6.002x (Circuits and Electronics) is designed to serve as a first course in an undergraduate electrical engineering (EE), or electrical engineering and computer science (EECS) curriculum. At MIT, 6.002 is in the core of department subjects required for all undergraduates in EECS.
The course introduces engineering in the context of the lumped circuit abstraction. Topics covered include: resistive elements and networks; independent and dependent sources; switches and MOS transistors; digital abstraction; amplifiers; energy storage elements; dynamics of first- and second-order networks; design in the time and frequency domains; and analog and digital circuits and applications. Design and lab exercises are also significant components of the course. You should expect to spend approximately 10 hours per week on the course.
If you successfully complete the course, you will receive an electronic certificate of accomplishment from MITx. This certificate will indicate that you earned it from MITx’s pilot course. In this prototype version, MITx will not require that you be tested in a testing center or otherwise have your identity certified in order to receive this certificate.
The course uses the textbook Foundations of Analog and Digital Electronic Circuits, by Anant Agarwal and Jeffrey H. Lang. Morgan Kaufmann Publishers, Elsevier, July 2005. While recommended, the book is not required: relevant sections will be provided electronically as part of the online course for personal use in connection with this course only. The copyright for the book is owned by Elsevier. The book can be purchased on Amazon.
In order to succeed in this course, you must have taken an AP level physics course in electricity and magnetism. You must know basic calculus and linear algebra and have some background in differential equations. Since more advanced mathematics will not show up until the second half of the course, the first half of the course will include an optional remedial differential equations component for those who need it.
The course web site was developed and tested primarily with Google Chrome. We support current versions of Mozilla Firefox as well. The video player is designed to work with Flash. While we provide a partial non-Flash fallback for the video, as well as partial support for Internet Explorer, other browsers, and tablets, portions of the functionality will be unavailable.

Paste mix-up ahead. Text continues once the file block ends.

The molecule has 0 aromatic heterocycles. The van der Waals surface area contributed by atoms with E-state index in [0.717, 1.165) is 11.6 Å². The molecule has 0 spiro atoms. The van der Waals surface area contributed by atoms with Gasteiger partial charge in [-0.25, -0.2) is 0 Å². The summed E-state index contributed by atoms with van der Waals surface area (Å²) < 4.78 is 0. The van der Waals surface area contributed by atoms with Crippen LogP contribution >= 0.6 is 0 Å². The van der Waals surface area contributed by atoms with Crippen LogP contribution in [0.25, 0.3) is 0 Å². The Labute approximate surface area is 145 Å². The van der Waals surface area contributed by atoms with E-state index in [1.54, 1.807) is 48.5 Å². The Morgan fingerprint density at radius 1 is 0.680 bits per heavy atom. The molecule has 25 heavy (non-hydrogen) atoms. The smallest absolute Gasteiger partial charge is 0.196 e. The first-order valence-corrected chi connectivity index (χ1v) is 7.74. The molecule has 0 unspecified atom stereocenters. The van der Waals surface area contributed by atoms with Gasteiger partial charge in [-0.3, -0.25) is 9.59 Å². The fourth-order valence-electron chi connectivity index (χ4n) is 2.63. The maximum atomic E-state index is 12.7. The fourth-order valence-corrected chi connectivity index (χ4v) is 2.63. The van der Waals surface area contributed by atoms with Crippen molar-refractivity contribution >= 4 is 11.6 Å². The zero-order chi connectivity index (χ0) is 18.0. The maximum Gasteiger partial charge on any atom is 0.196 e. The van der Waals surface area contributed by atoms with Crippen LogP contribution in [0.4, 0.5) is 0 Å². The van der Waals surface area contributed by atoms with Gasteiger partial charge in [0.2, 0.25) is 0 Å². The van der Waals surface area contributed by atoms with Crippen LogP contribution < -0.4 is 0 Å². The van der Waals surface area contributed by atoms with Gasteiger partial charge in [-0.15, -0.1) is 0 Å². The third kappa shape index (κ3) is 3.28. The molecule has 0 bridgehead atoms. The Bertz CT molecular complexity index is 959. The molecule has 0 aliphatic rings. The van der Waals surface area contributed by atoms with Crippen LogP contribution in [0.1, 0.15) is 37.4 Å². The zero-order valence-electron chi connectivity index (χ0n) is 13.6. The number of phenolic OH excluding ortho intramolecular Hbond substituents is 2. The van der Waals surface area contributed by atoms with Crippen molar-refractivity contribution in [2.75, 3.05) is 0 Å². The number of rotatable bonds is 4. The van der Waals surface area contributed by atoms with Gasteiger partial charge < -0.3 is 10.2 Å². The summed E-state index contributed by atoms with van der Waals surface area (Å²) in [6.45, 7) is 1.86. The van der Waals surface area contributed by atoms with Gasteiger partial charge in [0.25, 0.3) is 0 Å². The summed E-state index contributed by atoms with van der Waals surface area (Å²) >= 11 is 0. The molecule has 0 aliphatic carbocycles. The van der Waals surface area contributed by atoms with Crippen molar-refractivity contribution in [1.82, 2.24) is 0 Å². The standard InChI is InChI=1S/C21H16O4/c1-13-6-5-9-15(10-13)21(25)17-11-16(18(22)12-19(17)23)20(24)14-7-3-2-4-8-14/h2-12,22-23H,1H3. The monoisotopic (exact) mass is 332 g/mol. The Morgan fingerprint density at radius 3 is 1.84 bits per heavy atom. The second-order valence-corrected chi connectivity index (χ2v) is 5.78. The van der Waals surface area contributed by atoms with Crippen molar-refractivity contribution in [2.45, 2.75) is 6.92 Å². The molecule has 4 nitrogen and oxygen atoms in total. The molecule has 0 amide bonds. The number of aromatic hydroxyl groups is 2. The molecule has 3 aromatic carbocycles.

Director of MIT’s Computer Science and Artificial Intelligence Laboratory (CSAIL) and a professor of the Electrical Engineering and Computer Science department at MIT. His research focus is in parallel computer architectures and cloud software systems, and he is a founder of several successful startups, including Tilera, a company that produces scalable multicore processors. Prof. Agarwal won MIT’s Smullin and Jamieson prizes for teaching and co-authored the course textbook “Foundations of Analog and Digital Electronic Circuits.”
Professor of Electrical Engineering at MIT. He is a well known educator in the computer science community, perhaps best known as the author of Structure and Interpretation of Computer Programs, which is universally acknowledged as one of the top ten textbooks in computer science, and as the creator of Scheme, a popular teaching language. His research spans a range of topics, from artificial intelligence, to physics and chaotic systems, to supercomputer design.
Chief Scientist of edX and Research Scientist at MIT. His research focus is in finding ways to apply techniques from control systems to optimizing the learning process. Dr. Mitros has worked as an analog designer at Texas Instruments, Talking Lights, and most recently, designed the analog front end for a novel medical imaging modality for Rhythmia Medical.
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